In the film, you play Alan, the deranged, jockstrap-wearing, socially awkward brother of the bride. How in the world do you prepare for that kind of role?
Well, I wish I had a concrete answer to that. In my mind, I just gave him [a]history. So the history was that he used to carry records to raves for a DJ. And one time when he was at a rave 15 years ago, he dropped too much acid. He wasn’t born really dumb, but the drugs made him really stupid, and [he’s] missing a part of his brain that is responsible for normal social interactions. And then when we shot [the film], these other subplots [popped up], like that he’s not supposed to get near children. But that storyline is not that he did anything malicious. He just wanted to hang out with anybody that would hang out with him, and sometimes those were 12-year-olds. So it was never a sexual thing. It was just, hey, there are kids in the park skateboarding, so I’m going to see if they can be my friend. And the other subplot I think was the fact that he had this kind of adulation for Bradley’s character and wanted to be really good friends with him.
That’s a very specific character that you’ve created. Do you know someone like him?
There’s a guy I know named Zach Galifianakis. Well, I think we’re all guilty of it, [but]not to that extreme of wanting to fit in and wanting everybody to like us. We all know someone that is kind of the fifth wheel. So I wanted him to be — even though it was only four of us — I wanted him to be this fifth wheel. And the only reason that he is there is because his sister is the one that’s getting married. So it’s by force. If that had not been the case, the characters would have never been in the movie. That’s what I like about it. It’s this forced thing.
Was there a lot of improvisation in the film?
Yes. A lot. The one improv that will haunt me for the rest of my life, is the — I don’t know how you can put this poetically — is [the scene where I]make the baby [unknowingly mimic a sexual act]. So that was improvised not with a real baby obviously, but a doll. Often, when you work with babies, they have a life-sized doll. So I just did it. I was like, “Todd [Phillips], look at this.” And Todd, the director, was like, “Oh, we have to put that in the movie.” And I was like, “No.” And then he’s like, “C’mon let’s ask the mom if we can do it to a real baby.” The next thing you know, there’s this conversation and then she agrees, but my fear is that 20 years from now, I’m going to be walking in an airport, and some guy is going to tap me on the shoulder and go, “Are you the dude from The Hangover?” “Uh-huh.” “Well, I’m that f—ing baby.”
With Ed Helms and Bradley Cooper as your costars, I imagine it was often hard to get through a scene without laughing.
Bradley Cooper is a bit disciplined. But I get the giggles. And when I get the giggles, it’s non-stop. And Ed gets them too. So there were a couple of scenes where we had to stop. But I have to tell you, we were pretty disciplined. But that’s the whole reason to do it, so you can occasionally laugh. To laugh during your job is a dream come true. Not to get too heavy-handed, but my father always told me to combine labor and love, and there’s nothing more I love to do than laugh and make people laugh and [to]be able to do it as a job is just wonderful.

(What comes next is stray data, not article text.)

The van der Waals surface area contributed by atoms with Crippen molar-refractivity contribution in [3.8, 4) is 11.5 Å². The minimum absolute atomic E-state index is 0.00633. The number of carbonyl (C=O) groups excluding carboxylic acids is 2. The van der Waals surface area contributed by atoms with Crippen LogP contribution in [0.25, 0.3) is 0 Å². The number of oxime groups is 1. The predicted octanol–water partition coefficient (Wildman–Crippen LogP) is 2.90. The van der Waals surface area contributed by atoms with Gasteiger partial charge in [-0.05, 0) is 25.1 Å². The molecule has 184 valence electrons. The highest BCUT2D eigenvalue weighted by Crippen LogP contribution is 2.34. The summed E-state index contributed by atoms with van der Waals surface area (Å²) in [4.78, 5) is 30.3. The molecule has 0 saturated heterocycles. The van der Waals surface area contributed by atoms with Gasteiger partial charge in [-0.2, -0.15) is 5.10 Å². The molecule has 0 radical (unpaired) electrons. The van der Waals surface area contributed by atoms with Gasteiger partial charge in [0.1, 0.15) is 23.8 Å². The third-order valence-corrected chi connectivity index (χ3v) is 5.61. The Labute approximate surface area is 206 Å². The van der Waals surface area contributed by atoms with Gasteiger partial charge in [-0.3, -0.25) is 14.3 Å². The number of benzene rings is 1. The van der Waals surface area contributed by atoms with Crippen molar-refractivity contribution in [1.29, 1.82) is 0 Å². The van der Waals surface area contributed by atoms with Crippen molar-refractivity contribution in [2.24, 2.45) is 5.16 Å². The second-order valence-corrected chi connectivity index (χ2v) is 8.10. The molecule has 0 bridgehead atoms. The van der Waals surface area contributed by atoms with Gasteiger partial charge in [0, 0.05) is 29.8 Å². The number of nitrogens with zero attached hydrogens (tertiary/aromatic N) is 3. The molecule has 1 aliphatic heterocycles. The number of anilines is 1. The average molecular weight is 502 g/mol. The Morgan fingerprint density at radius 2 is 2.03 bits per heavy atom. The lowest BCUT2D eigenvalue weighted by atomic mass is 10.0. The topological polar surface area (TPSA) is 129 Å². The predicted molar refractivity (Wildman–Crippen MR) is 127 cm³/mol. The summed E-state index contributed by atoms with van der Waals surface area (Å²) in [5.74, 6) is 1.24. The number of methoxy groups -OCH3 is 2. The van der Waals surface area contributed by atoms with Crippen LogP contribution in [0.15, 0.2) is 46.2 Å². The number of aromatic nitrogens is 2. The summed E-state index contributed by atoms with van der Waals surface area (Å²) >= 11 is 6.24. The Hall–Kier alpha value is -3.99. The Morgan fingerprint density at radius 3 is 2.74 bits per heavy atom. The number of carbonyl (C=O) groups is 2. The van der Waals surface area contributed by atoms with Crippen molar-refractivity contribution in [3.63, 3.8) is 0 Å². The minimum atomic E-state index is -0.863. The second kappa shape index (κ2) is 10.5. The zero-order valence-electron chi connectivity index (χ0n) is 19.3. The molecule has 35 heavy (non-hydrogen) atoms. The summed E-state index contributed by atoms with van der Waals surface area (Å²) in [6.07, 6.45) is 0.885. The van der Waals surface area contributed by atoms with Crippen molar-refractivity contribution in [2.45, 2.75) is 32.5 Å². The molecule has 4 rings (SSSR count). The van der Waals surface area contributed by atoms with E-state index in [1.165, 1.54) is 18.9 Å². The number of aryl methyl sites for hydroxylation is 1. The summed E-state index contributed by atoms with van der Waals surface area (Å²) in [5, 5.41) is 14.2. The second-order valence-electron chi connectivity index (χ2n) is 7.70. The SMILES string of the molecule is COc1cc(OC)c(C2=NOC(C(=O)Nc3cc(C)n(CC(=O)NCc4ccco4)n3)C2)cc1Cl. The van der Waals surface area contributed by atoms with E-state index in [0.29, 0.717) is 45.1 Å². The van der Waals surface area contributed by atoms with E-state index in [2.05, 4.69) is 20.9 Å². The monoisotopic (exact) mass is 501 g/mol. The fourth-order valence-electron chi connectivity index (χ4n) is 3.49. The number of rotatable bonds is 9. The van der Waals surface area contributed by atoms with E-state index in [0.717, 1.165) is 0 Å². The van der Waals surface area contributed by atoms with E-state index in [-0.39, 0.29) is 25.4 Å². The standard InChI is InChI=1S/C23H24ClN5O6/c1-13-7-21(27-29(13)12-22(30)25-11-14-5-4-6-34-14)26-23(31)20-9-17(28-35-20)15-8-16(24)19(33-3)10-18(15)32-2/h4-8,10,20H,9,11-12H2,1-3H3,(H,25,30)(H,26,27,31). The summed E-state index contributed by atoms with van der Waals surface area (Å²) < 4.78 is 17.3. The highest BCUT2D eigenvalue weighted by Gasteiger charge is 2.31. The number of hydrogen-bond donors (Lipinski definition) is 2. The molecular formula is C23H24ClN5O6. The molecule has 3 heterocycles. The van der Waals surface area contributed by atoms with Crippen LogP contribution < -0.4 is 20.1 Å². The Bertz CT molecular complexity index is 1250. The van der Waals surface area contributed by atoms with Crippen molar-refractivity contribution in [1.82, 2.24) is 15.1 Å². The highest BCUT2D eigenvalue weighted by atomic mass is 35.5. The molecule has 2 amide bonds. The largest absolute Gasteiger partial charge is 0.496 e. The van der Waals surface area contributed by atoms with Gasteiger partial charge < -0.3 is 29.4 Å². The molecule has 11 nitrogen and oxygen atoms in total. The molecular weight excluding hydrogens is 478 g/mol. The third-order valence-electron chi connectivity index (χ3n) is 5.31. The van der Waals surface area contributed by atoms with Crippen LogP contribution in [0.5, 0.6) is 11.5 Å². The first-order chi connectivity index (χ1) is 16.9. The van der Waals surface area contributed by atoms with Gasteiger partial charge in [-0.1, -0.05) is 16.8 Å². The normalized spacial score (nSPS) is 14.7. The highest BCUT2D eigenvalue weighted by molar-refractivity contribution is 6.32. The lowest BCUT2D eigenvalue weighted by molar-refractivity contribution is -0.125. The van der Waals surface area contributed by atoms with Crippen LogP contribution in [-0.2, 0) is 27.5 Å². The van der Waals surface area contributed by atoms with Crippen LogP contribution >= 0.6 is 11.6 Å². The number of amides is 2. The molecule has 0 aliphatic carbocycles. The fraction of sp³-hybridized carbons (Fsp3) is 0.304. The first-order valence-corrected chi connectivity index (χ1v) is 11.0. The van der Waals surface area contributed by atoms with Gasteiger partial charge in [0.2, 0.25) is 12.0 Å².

You strip down to your skivvies in the beginning of the film. Obviously, you don’t have a problem with on-screen nudity, do you?
That was another improv thing. In the script, it said tighty whities. And I’d seen that in movies before. I’d seen the chubby guy with the underwear on. And I said to Todd, I’ve never seen a guy wear a jockstrap in a movie, especially under a tuxedo. And as soon as I said it, someone’s pulling some jock straps out of a wardrobe trunk. And again, it was another thing I regretted. But for the sake of the joke, it serves the character. It just worked. My poor mother. I’d rather her not have to see her son naked in a film, but maybe if my body were better, my mom wouldn’t mind.
Looking at your film resume, you’ve had roles in movies like Corky Romano, Bubble Boy, and…Into the Wild. It must have been a departure for you to appear in a Sean Penn film.
Well, that movie came about because Sean Penn saw one of those earlier movies that I did about 15 times, he told me. So I didn’t have to audition. He just asked me to come do it.
He saw me in a movie called Out Cold, a snowboarding movie. [Into the Wild] was a bit of a departure. It was a very serious, grounded thing, which, to me, is a lot easier than doing comedies.
Because you don’t have the added pressure of trying to make people laugh.
You don’t have the layer of trying to make it funny. You’re just telling a story. You take away that layer, and it seemed a little easier for me. I would love to do that dramatic stuff. I love to make audiences cry. That would just be the best for me. I think getting people to arouse their emotions is a lot of fun, whether it’s crying or being scared.
But you have to imagine some of your fans went to the theaters to see Into the Wild, thinking, “Awesome! It’s a Zach Galifianakis film!” and got something completely different.
“Oh God! He’s not in a jockstrap!” I don’t know. You just take a job, and acting is kind of hard and you never know your next job is, so you kind of take jobs and hope that people go see it and that it’s good. But the whole point of the element of surprise is to be able to do things that aren’t the same all the time. It’s fun to do, that whole spectrum. Once you start doing the one thing, for me, it’s really, really boring…. The end of it is, if I don’t have a statue of me somewhere, then what’s the point?